MOTION: The Curriculum Committee moves to eliminate the Government-Sociology interdepartmental major.

There was no discussion, and the motion was voted on and passed with all in favor.

Faculty Executive Committee

Professor Dan Hurwitz, on behalf of the Faculty Executive Committee, read the following motions that were introduced at the Faculty Meeting held October 2, 2009 (see attached):

A. The Faculty Executive Committee moves that the following changes be made in the 2009-2010 Faculty Handbook:

1. In Membership of Curriculum Committee (Handbook, Part Two, [F][II], 5. “Curriculum Committee”), change membership from “the Associate Dean of the Faculty” to “the Dean of the Faculty or his/her designated representative.”

2. Under Reappointment: Second Year (Handbook, Part One, VIII, [A][1]), insert the following as a new “c”: “Candidates for reappointment shall have access to all written materials immediately following notification of the Dean of the Faculty’s decision. While candidates may take notes, materials may not be copied by any means nor electronically downloaded or transmitted.” “Reviews” will then become “d”.


While the Handbook states that a candidate denied reappointment may seek review on the grounds of violations of academic freedom and rights, procedural problems, or “inadequate consideration,” there is no current provision for the candidate to have access to the materials sent to the dean by the department. The language is identical to that already included in the procedures for third-year reappointment.

For consistency, Part One, VIII [A][2][h] and Part One, IX [E][9] will also require changes in language as follows:

“While candidates may take notes, materials may not be copied by any means nor electronically downloaded or transmitted.” should be substituted for “These materials may not be photocopied.”

For consistency, Part One, IX [G][2] will also require the following change:

“The advocate, in the presence of the candidate, has the right of access to the materials which the CAPT had in its original deliberations; the advocate and the candidate may take notes but may not copy by any means nor electronically download or transmit these materials.” should be substituted for “The advocate, in the presence of the candidate, has the right of access but may not photocopy the materials which the CAPT had in its original deliberations.”

3. Under “Promotion” (Handbook, Part One, XI, [A][1][j]), replace the last sentence (“Finally, the President and the CAPT report their recommendations to the Board of Trustees”) with “Finally the President’s recommendations are reported to the Academic Affairs Committee (AAC) of the Board of Trustees, and the CAPT informs the AAC of the recommendations it made to the President.”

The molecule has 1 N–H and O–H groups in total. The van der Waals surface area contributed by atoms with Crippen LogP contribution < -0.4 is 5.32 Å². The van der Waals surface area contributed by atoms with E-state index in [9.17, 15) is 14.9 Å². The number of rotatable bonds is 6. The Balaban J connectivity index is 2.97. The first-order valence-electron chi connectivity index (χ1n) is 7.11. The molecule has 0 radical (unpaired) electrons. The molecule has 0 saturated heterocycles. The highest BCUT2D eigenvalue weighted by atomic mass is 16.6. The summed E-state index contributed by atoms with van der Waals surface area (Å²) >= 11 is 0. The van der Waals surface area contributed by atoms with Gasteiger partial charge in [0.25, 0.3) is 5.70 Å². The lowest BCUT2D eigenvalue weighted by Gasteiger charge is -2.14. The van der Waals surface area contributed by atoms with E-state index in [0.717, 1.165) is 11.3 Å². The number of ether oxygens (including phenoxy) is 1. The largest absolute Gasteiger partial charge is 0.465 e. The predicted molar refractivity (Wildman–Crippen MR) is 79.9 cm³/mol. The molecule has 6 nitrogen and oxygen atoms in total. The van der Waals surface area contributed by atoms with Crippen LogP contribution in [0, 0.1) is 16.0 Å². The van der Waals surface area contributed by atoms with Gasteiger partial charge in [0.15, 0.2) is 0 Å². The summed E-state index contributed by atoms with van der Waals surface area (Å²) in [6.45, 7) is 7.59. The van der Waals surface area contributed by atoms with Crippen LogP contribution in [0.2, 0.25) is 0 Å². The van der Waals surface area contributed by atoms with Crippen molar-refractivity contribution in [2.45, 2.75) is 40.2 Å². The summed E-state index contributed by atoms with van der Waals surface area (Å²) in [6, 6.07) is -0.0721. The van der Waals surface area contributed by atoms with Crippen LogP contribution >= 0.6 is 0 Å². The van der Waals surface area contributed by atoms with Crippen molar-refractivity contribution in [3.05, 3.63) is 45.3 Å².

Rationale: This language needs to be brought in line with the language for tenure (Handbook, Part One, IX, [E][6]).

After discussion questioning the lack of rationale for item #1 of the Handbook Motion, a motion was made and seconded to vote separately on item #1 of the Motion. Discussion ensued concerning the rationale for changing the membership of the Curriculum Committee. It was noted that the formula “[officer] or his or her designated representative” occurred frequently in our descriptions of committee membership and provided increased flexibility. A concern was raised that untenured faculty members on the Curriculum Committee might be intimidated if the Dean of the Faculty sits on the committee; however, it was also noted that senior academic administrators are members of CEPP and other committees as well. After the conclusion of discussion, the motion to remove section #1 from the original motion was voted on by voice; the President asked if anyone wished to call for a rising vote; he then called for another voice vote, and the motion was defeated. Thereafter, the entire motion to approve the changes to the Faculty Handbook was voted on and passed.

B. The Faculty Executive Committee then moved that the 2009-2010 Faculty Handbook be adopted. There was no discussion, and the motion was voted on and passed with all in favor.

Professor Hurwitz also announced that two resolutions and one motion will be presented at the next faculty meeting concerning committee membership and governance.


Committee on Educational Policies and Planning

On behalf of the Committee on Educational Policies and Planning (CEPP), Professor Terence Diggory moved that the meeting form a Committee of the Whole to discuss the Goals for Student Learning that were distributed prior to the meeting (see attached Learning Goals). Professor Hurwitz was appointed the chair of the Committee of the Whole; a 20-minute time limit was set with a 10-minute extension at the discretion of Professor Hurwitz. At the conclusion of the meeting of the Committee of the Whole, Professor Diggory, on behalf of the Committee on Education Policies and Procedures, introduced the following motion (see attached):

MOTION: CEPP moves that the faculty endorse the “Goals for Student Learning and Development.”

This motion will lie over until the next faculty meeting.

Professor Rik Scarce, on behalf of the CEPP, introduced the following motion (see attached):

MOTION: CEPP moves that the faculty endorse the expansion of the Skidmore in London Program and formalize the current on-site support personnel structure.

Some discussion was held concerning any associated costs to Skidmore. The full report on the expanded program can be found on the CEPP website. This motion will lie over until the next faculty meeting.

Professor Scarce, on behalf of the CEPP, announced that the Department of Exercise Science will now be known as the Department of Health and Exercise Sciences.

Faculty Development Committee

Professor Monica Raveret-Richter, on behalf of the Faculty Development Committee (FDC), announced proposed changes to the Summer Faculty/Student Research Program with regard to structure and compensation (see attached Proposal for complete details). Discussion was held concerning whether the 5-week program should start in the first half or the second half of summer term – or whether there should be two 5-week summer sessions – as well as concerning compensation for professors who receive outside funding for summer research programs. Professor Raveret-Richter indicated that FDC is open to further comments on this proposal.


The meeting was adjourned at 5:22 p.m.

Respectfully submitted,

Debra L. Peterson
Executive Administrative Assistant